Collecting Agile Information

T.S. Eliot said that “Mediocre writers borrow; great writers steal.” I strive to be a great writer. At work I call this theft of material re-use or re-purposing. It saves development time and allows me to focus on what information is provided and what form to use. When exploring new topics, it allows me to learn from others experience.

I am looking for information on how to integrate Agile programing processes and the course development and technical writing processes. I can find multiple examples of technical writers as part of the scrum, but so far I have not had any luck finding examples of training organizations and how they have to change to adapt to the lack of functional specs and the iterative nature of Agile. In a future post I will try to outline how Agile processes can make an information developer’s job more effective.

Here is useful information I have found on technical writers and Agile.

Tiffany Wood, Technical Communications Manager @ Techsmith, presented a paper called “Benefits of SCRUM for Technical Communicators” at the 54th Society for Technical Communicators Conference. In this presentation she outlined the advantages of adding the technical writer to the SCRUM.

Our User Assistance Benefits

  • Solidifies our role as user advocate
  • Shifts our focus to provide positive feedback early in the design process
  • Engages team in daily, focused communication
  • Participate in monthly demonstration to company
  • Development resources implement user assistance backlog items
  • Daily, visual reminder of user assistance
  • Changes to our title
  • Fast paced culture, chance for continuous improvement

Our User Assistance Challenges

  • Finding tools and creating a documentation architecture to support iterative user assistance development
  • Breaking down our work into 30 day chunks
  • Finishing user assistance during a sprint
  • Sharing resources on multiple scrum teams
  • Finalizing print production and allowing lead time for web publishing
  • Balancing act with other roles on the team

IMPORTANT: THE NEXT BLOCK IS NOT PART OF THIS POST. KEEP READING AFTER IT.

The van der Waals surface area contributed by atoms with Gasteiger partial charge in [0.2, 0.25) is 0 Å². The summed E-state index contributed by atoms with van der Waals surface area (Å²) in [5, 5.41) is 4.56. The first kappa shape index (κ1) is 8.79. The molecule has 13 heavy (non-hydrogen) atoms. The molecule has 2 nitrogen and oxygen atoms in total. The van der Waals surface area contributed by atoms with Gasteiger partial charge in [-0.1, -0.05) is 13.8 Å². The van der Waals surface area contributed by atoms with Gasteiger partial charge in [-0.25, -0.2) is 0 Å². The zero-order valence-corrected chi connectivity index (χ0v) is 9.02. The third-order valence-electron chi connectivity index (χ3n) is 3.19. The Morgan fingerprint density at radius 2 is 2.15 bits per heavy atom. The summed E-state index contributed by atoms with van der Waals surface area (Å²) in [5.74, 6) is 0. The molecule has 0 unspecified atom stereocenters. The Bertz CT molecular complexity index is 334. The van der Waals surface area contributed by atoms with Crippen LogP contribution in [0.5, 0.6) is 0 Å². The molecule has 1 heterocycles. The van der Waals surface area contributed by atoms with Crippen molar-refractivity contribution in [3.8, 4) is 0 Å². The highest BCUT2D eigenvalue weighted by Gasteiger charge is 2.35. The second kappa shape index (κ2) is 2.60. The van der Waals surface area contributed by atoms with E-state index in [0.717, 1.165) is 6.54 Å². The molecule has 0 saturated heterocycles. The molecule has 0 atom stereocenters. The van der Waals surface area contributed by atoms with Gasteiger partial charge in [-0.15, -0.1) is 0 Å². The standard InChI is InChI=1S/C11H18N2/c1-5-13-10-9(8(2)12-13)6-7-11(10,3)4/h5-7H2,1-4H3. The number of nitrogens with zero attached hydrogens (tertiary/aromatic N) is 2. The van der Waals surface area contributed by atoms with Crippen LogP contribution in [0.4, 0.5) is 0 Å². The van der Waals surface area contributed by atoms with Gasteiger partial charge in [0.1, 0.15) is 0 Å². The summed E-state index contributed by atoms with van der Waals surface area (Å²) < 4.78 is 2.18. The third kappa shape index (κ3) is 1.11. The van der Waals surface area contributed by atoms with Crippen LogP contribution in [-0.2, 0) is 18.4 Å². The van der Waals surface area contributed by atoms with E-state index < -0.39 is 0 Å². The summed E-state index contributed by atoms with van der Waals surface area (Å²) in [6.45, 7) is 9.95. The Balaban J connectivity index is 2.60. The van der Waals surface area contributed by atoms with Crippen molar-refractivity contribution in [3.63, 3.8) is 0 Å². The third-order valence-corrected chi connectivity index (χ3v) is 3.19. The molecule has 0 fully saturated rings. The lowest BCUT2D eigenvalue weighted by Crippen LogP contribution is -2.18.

Sarah Maddox also included many sage words of advice in her blog series on The agile technical writer.


Hello world! begins each blog with a post called Hello world! This is the first program many people learn in almost every programing language.  It allows people to compare how different languages preform the same task.  I would like to use this blog to explore the way different ways that information developers, course developers, technical writers, and others perform a given set of tasks using different tool sets.

The first of two topics I will focus on in the coming month is how to rethink course development.  Many of us learned to rely on our instructors to stress what the students need to know and to make the information interesting.  Moving to self paced learning means relearning how to present information.  Slides of bullet points with no in depth analysis doesn’t cut it any longer, if it ever did.

The second topic that has invaded my life is how to create a course for a product that is being developed using Agile software development.  No longer do I have functional specifications, feature lists, or detailed front end analysis.  I still have to identify the number of development hours so we can bill the development group.  I still have to have a course description 90 days before the course is due so people can order it.  I still have to create a course matrix before development begins.  It is obvious that some of my processes and deliverables will have to change in the Agile world.  The question is Has anyone created best practices for course development in an Agile environement? If so, where do I find them?  If not, can we create them?